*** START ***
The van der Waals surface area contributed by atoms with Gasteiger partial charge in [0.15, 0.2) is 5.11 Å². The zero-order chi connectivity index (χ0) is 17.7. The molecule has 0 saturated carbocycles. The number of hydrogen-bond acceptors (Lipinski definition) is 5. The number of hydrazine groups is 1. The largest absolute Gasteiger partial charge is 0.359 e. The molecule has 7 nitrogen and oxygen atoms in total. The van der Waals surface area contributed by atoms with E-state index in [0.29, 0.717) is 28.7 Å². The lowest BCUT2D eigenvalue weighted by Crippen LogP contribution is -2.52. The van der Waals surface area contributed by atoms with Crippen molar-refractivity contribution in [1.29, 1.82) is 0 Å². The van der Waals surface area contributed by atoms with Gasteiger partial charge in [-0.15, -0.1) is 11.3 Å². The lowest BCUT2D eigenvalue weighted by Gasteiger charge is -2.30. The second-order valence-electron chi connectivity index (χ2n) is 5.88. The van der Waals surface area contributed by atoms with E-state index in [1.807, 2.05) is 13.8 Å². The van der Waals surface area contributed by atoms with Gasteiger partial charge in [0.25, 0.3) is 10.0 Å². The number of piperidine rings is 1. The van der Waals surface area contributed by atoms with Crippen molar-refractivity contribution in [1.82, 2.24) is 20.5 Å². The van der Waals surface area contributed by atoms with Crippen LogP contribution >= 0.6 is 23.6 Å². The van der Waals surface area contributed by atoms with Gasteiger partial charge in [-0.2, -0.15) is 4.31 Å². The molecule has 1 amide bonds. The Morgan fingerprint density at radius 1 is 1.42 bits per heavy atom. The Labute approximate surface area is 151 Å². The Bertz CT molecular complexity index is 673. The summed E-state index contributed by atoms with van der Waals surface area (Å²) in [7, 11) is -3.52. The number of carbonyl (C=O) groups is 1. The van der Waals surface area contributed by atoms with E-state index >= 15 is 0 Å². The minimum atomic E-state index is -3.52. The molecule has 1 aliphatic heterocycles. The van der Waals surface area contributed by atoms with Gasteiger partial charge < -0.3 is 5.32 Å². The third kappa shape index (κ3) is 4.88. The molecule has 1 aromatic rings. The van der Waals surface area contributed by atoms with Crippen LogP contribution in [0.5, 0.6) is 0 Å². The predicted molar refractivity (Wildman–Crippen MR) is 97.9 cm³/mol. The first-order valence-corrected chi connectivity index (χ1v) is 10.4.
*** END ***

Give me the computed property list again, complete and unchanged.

The van der Waals surface area contributed by atoms with Gasteiger partial charge in [0.15, 0.2) is 5.11 Å². The zero-order chi connectivity index (χ0) is 17.7. The molecule has 0 saturated carbocycles. The number of hydrogen-bond acceptors (Lipinski definition) is 5. The number of hydrazine groups is 1. The largest absolute Gasteiger partial charge is 0.359 e. The molecule has 7 nitrogen and oxygen atoms in total. The van der Waals surface area contributed by atoms with E-state index in [0.29, 0.717) is 28.7 Å². The lowest BCUT2D eigenvalue weighted by Crippen LogP contribution is -2.52. The van der Waals surface area contributed by atoms with Crippen molar-refractivity contribution in [1.29, 1.82) is 0 Å². The van der Waals surface area contributed by atoms with Gasteiger partial charge in [-0.15, -0.1) is 11.3 Å². The lowest BCUT2D eigenvalue weighted by Gasteiger charge is -2.30. The second-order valence-electron chi connectivity index (χ2n) is 5.88. The van der Waals surface area contributed by atoms with E-state index in [1.807, 2.05) is 13.8 Å². The van der Waals surface area contributed by atoms with Gasteiger partial charge in [0.25, 0.3) is 10.0 Å². The number of piperidine rings is 1. The van der Waals surface area contributed by atoms with Crippen molar-refractivity contribution in [1.82, 2.24) is 20.5 Å². The van der Waals surface area contributed by atoms with Crippen LogP contribution >= 0.6 is 23.6 Å². The van der Waals surface area contributed by atoms with Gasteiger partial charge in [-0.2, -0.15) is 4.31 Å². The molecule has 1 amide bonds. The Morgan fingerprint density at radius 1 is 1.42 bits per heavy atom. The Labute approximate surface area is 151 Å². The Bertz CT molecular complexity index is 673. The summed E-state index contributed by atoms with van der Waals surface area (Å²) in [7, 11) is -3.52. The number of carbonyl (C=O) groups is 1. The van der Waals surface area contributed by atoms with E-state index >= 15 is 0 Å². The minimum atomic E-state index is -3.52. The molecule has 1 aliphatic heterocycles. The van der Waals surface area contributed by atoms with Gasteiger partial charge < -0.3 is 5.32 Å². The third kappa shape index (κ3) is 4.88. The molecule has 1 aromatic rings. The van der Waals surface area contributed by atoms with Crippen LogP contribution in [0.5, 0.6) is 0 Å². The predicted molar refractivity (Wildman–Crippen MR) is 97.9 cm³/mol. The first-order valence-corrected chi connectivity index (χ1v) is 10.4.